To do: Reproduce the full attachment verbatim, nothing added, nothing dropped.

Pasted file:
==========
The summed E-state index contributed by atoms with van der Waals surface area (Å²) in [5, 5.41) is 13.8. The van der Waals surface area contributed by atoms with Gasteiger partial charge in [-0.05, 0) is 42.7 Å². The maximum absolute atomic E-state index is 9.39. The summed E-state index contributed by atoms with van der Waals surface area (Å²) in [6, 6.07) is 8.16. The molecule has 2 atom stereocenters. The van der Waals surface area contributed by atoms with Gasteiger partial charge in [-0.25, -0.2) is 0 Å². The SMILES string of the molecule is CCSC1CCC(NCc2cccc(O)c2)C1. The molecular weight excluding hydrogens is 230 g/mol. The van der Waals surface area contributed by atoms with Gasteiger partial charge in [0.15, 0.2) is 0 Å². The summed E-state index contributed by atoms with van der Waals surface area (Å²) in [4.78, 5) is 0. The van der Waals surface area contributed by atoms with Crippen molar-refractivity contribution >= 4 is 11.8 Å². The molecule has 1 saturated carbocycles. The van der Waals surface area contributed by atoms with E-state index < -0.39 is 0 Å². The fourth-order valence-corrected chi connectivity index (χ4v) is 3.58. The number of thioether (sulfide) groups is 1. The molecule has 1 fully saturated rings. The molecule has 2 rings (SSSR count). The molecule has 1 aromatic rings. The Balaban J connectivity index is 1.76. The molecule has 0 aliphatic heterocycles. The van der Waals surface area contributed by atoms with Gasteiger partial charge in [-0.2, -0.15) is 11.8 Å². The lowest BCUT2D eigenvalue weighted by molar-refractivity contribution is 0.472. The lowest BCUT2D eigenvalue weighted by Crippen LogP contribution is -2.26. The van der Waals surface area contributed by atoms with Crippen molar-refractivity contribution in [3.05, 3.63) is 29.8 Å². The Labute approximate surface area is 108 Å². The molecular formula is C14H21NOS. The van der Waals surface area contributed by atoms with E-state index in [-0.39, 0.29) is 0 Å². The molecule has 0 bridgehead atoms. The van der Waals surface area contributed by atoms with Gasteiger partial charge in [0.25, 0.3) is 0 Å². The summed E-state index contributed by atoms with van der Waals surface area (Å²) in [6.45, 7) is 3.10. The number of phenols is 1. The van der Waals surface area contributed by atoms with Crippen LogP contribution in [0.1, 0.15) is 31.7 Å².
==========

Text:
The summed E-state index contributed by atoms with van der Waals surface area (Å²) in [5, 5.41) is 13.8. The van der Waals surface area contributed by atoms with Gasteiger partial charge in [-0.05, 0) is 42.7 Å². The maximum absolute atomic E-state index is 9.39. The summed E-state index contributed by atoms with van der Waals surface area (Å²) in [6, 6.07) is 8.16. The molecule has 2 atom stereocenters. The van der Waals surface area contributed by atoms with Gasteiger partial charge in [-0.25, -0.2) is 0 Å². The SMILES string of the molecule is CCSC1CCC(NCc2cccc(O)c2)C1. The molecular weight excluding hydrogens is 230 g/mol. The van der Waals surface area contributed by atoms with Gasteiger partial charge in [0.15, 0.2) is 0 Å². The summed E-state index contributed by atoms with van der Waals surface area (Å²) in [4.78, 5) is 0. The van der Waals surface area contributed by atoms with Crippen molar-refractivity contribution >= 4 is 11.8 Å². The molecule has 1 saturated carbocycles. The van der Waals surface area contributed by atoms with E-state index < -0.39 is 0 Å². The fourth-order valence-corrected chi connectivity index (χ4v) is 3.58. The number of thioether (sulfide) groups is 1. The molecule has 1 fully saturated rings. The molecule has 2 rings (SSSR count). The molecule has 1 aromatic rings. The Balaban J connectivity index is 1.76. The molecule has 0 aliphatic heterocycles. The van der Waals surface area contributed by atoms with Gasteiger partial charge in [-0.2, -0.15) is 11.8 Å². The lowest BCUT2D eigenvalue weighted by molar-refractivity contribution is 0.472. The lowest BCUT2D eigenvalue weighted by Crippen LogP contribution is -2.26. The van der Waals surface area contributed by atoms with Crippen molar-refractivity contribution in [3.05, 3.63) is 29.8 Å². The Labute approximate surface area is 108 Å². The molecular formula is C14H21NOS. The van der Waals surface area contributed by atoms with E-state index in [-0.39, 0.29) is 0 Å². The molecule has 0 bridgehead atoms. The van der Waals surface area contributed by atoms with Gasteiger partial charge in [0.25, 0.3) is 0 Å². The summed E-state index contributed by atoms with van der Waals surface area (Å²) in [6.45, 7) is 3.10. The number of phenols is 1. The van der Waals surface area contributed by atoms with Crippen LogP contribution in [0.1, 0.15) is 31.7 Å².